Charlie Fink, 38, knows a net celebrity when he sees one. As senior vice president and chief creative officer of Greenhouse Networks, the original content division of AOL Studios, his job is to create stars for America Online's sports and entertainment channels. Fink's career in entertainment began 12 years ago when he joined Michael Eisner and Jeffrey Katzenberg at Walt Disney Pictures. He explained to Fast Company how he sees stars on the Net.
Hollywood has action heroes, romantic leading men, other kinds of stars. What about the Net?
I see three kinds of Net celebrities. First, you have niche stars — people who become experts in a field, create an appealing voice, and attract an audience of the people in that field who matter.
Then there are true cybercelebrities — people with millions of fans. This kind of Net stardom isn't all that different from stardom in TV or in other mass media. We're talking about personalities who get elevated to mass awareness through context and distribution. You need a popular show. It has to be about something with broad appeal. It has to be on at a good time.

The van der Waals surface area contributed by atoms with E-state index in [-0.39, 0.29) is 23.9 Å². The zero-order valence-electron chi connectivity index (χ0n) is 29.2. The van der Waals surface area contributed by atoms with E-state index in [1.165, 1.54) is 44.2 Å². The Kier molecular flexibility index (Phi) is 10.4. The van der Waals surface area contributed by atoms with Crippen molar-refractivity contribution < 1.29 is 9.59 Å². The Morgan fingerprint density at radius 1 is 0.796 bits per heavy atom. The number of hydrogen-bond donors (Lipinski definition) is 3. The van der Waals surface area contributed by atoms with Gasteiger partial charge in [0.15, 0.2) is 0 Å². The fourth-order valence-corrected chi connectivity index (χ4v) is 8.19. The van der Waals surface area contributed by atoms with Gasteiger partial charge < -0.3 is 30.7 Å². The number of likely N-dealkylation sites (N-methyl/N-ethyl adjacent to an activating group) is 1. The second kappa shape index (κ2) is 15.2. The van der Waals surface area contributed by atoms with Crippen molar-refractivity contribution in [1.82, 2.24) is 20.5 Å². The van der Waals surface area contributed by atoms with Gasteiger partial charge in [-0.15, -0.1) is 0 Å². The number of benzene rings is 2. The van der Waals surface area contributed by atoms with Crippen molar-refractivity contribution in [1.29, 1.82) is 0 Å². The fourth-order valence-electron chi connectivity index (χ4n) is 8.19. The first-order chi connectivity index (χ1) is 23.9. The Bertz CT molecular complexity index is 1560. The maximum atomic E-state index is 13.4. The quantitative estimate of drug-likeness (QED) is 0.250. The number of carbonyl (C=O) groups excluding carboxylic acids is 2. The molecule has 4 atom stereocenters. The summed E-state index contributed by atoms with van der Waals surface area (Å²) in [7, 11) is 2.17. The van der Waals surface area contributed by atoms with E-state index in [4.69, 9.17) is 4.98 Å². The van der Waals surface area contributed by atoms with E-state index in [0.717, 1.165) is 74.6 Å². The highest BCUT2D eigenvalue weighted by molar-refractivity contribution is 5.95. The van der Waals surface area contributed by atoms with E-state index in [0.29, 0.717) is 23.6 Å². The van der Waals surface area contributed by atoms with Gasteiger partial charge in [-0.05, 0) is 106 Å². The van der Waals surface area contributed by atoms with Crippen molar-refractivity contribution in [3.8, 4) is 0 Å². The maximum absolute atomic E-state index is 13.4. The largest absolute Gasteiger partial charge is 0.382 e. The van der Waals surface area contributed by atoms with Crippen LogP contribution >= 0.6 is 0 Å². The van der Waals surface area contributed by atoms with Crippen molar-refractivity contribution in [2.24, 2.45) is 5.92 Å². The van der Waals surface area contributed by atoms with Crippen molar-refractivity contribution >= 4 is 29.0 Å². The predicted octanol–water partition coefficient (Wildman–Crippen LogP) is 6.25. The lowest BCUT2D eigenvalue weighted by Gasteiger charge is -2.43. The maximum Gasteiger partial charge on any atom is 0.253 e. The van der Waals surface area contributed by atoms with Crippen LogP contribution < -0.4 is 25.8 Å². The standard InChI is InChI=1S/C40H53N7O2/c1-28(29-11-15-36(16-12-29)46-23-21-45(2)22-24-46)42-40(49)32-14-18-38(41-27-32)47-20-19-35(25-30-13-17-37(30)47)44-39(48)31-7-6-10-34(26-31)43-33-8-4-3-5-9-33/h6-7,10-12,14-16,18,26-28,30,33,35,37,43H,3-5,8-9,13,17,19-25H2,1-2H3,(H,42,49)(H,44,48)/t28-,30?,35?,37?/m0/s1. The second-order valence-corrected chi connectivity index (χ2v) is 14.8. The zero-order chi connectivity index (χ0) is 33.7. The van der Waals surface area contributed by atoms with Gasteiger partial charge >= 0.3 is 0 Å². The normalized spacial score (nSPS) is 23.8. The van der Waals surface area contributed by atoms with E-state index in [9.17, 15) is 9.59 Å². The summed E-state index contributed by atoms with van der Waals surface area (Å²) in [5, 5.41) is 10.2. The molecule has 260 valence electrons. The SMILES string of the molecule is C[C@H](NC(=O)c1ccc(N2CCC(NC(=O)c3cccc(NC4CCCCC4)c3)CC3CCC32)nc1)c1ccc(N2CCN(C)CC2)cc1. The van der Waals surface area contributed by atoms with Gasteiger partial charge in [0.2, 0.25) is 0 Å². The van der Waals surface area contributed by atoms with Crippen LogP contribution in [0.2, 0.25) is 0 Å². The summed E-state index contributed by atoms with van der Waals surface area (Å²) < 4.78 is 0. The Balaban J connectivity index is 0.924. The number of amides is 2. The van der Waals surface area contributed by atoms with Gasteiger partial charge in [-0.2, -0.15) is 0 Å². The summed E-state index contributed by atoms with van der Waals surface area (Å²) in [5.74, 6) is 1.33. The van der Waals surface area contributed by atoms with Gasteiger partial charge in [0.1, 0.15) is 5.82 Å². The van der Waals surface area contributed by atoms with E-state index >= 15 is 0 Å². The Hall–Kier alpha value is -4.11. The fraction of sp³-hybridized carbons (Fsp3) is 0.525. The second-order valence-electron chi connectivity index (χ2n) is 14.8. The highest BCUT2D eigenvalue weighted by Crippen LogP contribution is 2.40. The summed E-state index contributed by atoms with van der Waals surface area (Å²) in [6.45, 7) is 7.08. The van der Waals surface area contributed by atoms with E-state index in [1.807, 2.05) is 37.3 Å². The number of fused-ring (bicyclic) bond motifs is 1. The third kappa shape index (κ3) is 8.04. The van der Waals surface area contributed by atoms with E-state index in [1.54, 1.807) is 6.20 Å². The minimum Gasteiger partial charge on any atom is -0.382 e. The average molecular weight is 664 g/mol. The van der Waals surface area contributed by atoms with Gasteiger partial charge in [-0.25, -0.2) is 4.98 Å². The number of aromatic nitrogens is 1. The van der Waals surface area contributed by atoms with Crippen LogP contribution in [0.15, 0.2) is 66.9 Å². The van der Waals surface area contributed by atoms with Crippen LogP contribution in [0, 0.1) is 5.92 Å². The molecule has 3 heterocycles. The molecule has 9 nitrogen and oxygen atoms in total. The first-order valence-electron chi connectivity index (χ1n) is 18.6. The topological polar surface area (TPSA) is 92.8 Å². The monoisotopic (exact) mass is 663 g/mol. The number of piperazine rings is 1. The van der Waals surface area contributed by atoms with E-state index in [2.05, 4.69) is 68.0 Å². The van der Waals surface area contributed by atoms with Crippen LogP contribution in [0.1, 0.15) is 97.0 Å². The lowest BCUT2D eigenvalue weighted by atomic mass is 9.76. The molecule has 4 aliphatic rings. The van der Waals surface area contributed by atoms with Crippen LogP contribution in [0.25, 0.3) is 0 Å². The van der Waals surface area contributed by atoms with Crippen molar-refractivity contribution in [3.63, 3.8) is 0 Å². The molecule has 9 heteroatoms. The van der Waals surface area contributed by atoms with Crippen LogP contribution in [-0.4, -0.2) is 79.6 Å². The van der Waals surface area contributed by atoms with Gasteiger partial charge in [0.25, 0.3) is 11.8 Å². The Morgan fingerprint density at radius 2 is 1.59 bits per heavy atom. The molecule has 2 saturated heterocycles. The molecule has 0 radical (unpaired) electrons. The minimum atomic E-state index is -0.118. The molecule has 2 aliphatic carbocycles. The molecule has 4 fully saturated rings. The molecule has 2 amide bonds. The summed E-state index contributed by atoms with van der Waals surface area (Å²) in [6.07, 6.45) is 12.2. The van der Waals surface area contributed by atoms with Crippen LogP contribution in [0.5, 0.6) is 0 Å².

The third set of stars are like cocktail-party hosts. They put up a homepage, use a Java applet, or get a small-scale ichat license, and create a community around their personality. Maybe a hundred people visit regularly, but it's a very important place for those hundred people.
People want to believe that the Net, unlike mass media, is all about content. How important is performance?
In each of these categories, the experience has to be fun. We're all in the fun business.
Some people distinguish between "personality" and "community." Do you?
Everyone tries to create community. You interact on a one-to-one basis with members. You provide a shared context in which people can interact. But that's why personality matters. Personalities create context. Gina Lee Nolan was a key person on our Love@AOL site; she was the host of Party Games. She attracts a certain kind of person, and those people like hanging out together. A community has formed around her personality.
A version of this article appeared in the December 1997/January 1998 issue of Fast Company magazine.